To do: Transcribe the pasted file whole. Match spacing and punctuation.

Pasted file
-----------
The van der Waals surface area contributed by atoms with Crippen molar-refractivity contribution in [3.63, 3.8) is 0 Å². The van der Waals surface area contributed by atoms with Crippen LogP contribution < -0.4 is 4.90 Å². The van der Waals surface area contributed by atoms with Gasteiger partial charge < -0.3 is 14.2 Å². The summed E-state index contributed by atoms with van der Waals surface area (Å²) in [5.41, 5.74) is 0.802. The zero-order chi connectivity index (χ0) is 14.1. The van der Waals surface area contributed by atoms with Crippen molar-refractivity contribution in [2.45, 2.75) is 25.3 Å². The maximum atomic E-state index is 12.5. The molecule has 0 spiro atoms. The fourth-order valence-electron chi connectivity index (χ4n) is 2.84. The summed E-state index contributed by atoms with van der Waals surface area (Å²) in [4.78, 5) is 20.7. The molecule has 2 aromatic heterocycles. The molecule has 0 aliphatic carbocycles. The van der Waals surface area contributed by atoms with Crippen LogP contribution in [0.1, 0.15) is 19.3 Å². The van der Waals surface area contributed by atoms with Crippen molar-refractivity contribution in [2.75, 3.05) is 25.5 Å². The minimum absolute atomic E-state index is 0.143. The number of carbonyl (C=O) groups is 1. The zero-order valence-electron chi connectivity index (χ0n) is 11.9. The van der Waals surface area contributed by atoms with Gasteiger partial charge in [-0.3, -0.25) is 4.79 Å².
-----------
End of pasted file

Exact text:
The van der Waals surface area contributed by atoms with Crippen molar-refractivity contribution in [3.63, 3.8) is 0 Å². The van der Waals surface area contributed by atoms with Crippen LogP contribution < -0.4 is 4.90 Å². The van der Waals surface area contributed by atoms with Gasteiger partial charge < -0.3 is 14.2 Å². The summed E-state index contributed by atoms with van der Waals surface area (Å²) in [5.41, 5.74) is 0.802. The zero-order chi connectivity index (χ0) is 14.1. The van der Waals surface area contributed by atoms with Crippen molar-refractivity contribution in [2.45, 2.75) is 25.3 Å². The maximum atomic E-state index is 12.5. The molecule has 0 spiro atoms. The fourth-order valence-electron chi connectivity index (χ4n) is 2.84. The summed E-state index contributed by atoms with van der Waals surface area (Å²) in [4.78, 5) is 20.7. The molecule has 2 aromatic heterocycles. The molecule has 0 aliphatic carbocycles. The van der Waals surface area contributed by atoms with Crippen LogP contribution in [0.1, 0.15) is 19.3 Å². The van der Waals surface area contributed by atoms with Crippen molar-refractivity contribution in [2.75, 3.05) is 25.5 Å². The minimum absolute atomic E-state index is 0.143. The number of carbonyl (C=O) groups is 1. The zero-order valence-electron chi connectivity index (χ0n) is 11.9. The van der Waals surface area contributed by atoms with Gasteiger partial charge in [-0.3, -0.25) is 4.79 Å².